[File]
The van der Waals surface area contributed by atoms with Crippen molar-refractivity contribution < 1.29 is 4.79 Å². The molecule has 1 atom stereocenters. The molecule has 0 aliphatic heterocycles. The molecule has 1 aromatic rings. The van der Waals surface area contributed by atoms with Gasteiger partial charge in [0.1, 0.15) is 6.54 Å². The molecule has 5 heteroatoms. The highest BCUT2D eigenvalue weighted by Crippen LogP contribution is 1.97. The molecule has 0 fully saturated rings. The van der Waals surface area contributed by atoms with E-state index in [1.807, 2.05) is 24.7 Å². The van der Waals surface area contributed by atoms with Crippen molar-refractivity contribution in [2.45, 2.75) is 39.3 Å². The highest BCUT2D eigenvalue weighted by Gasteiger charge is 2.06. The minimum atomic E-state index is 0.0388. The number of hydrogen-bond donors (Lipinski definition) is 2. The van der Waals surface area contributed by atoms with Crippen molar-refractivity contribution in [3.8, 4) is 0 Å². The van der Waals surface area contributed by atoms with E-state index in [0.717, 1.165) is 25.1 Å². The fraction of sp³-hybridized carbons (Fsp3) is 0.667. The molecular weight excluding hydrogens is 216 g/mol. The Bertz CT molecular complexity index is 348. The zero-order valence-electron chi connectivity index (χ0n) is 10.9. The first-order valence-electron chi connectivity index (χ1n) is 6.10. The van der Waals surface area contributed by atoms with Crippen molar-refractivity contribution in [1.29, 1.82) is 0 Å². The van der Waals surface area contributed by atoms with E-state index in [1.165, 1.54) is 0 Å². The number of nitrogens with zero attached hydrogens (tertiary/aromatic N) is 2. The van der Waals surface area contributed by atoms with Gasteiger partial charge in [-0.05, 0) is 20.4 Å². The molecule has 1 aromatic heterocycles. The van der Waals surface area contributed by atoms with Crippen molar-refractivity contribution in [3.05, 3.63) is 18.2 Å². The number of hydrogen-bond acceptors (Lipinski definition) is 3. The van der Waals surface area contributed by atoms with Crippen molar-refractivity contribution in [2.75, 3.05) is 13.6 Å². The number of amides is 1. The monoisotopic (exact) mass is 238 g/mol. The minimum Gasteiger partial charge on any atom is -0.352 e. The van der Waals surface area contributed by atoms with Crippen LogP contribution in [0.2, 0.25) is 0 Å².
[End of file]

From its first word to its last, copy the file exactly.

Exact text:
The van der Waals surface area contributed by atoms with Crippen molar-refractivity contribution < 1.29 is 4.79 Å². The molecule has 1 atom stereocenters. The molecule has 0 aliphatic heterocycles. The molecule has 1 aromatic rings. The van der Waals surface area contributed by atoms with Gasteiger partial charge in [0.1, 0.15) is 6.54 Å². The molecule has 5 heteroatoms. The highest BCUT2D eigenvalue weighted by Crippen LogP contribution is 1.97. The molecule has 0 fully saturated rings. The van der Waals surface area contributed by atoms with E-state index in [1.807, 2.05) is 24.7 Å². The van der Waals surface area contributed by atoms with Crippen molar-refractivity contribution in [2.45, 2.75) is 39.3 Å². The highest BCUT2D eigenvalue weighted by Gasteiger charge is 2.06. The minimum atomic E-state index is 0.0388. The number of hydrogen-bond donors (Lipinski definition) is 2. The van der Waals surface area contributed by atoms with Crippen molar-refractivity contribution in [3.8, 4) is 0 Å². The van der Waals surface area contributed by atoms with E-state index in [0.717, 1.165) is 25.1 Å². The fraction of sp³-hybridized carbons (Fsp3) is 0.667. The molecular weight excluding hydrogens is 216 g/mol. The Bertz CT molecular complexity index is 348. The zero-order valence-electron chi connectivity index (χ0n) is 10.9. The first-order valence-electron chi connectivity index (χ1n) is 6.10. The van der Waals surface area contributed by atoms with Crippen molar-refractivity contribution in [1.29, 1.82) is 0 Å². The van der Waals surface area contributed by atoms with E-state index in [1.165, 1.54) is 0 Å². The number of nitrogens with zero attached hydrogens (tertiary/aromatic N) is 2. The van der Waals surface area contributed by atoms with Gasteiger partial charge in [-0.05, 0) is 20.4 Å². The molecule has 1 aromatic heterocycles. The van der Waals surface area contributed by atoms with Crippen molar-refractivity contribution in [3.05, 3.63) is 18.2 Å². The number of hydrogen-bond acceptors (Lipinski definition) is 3. The van der Waals surface area contributed by atoms with Crippen molar-refractivity contribution in [2.75, 3.05) is 13.6 Å². The number of amides is 1. The monoisotopic (exact) mass is 238 g/mol. The minimum Gasteiger partial charge on any atom is -0.352 e. The van der Waals surface area contributed by atoms with Crippen LogP contribution in [0.2, 0.25) is 0 Å².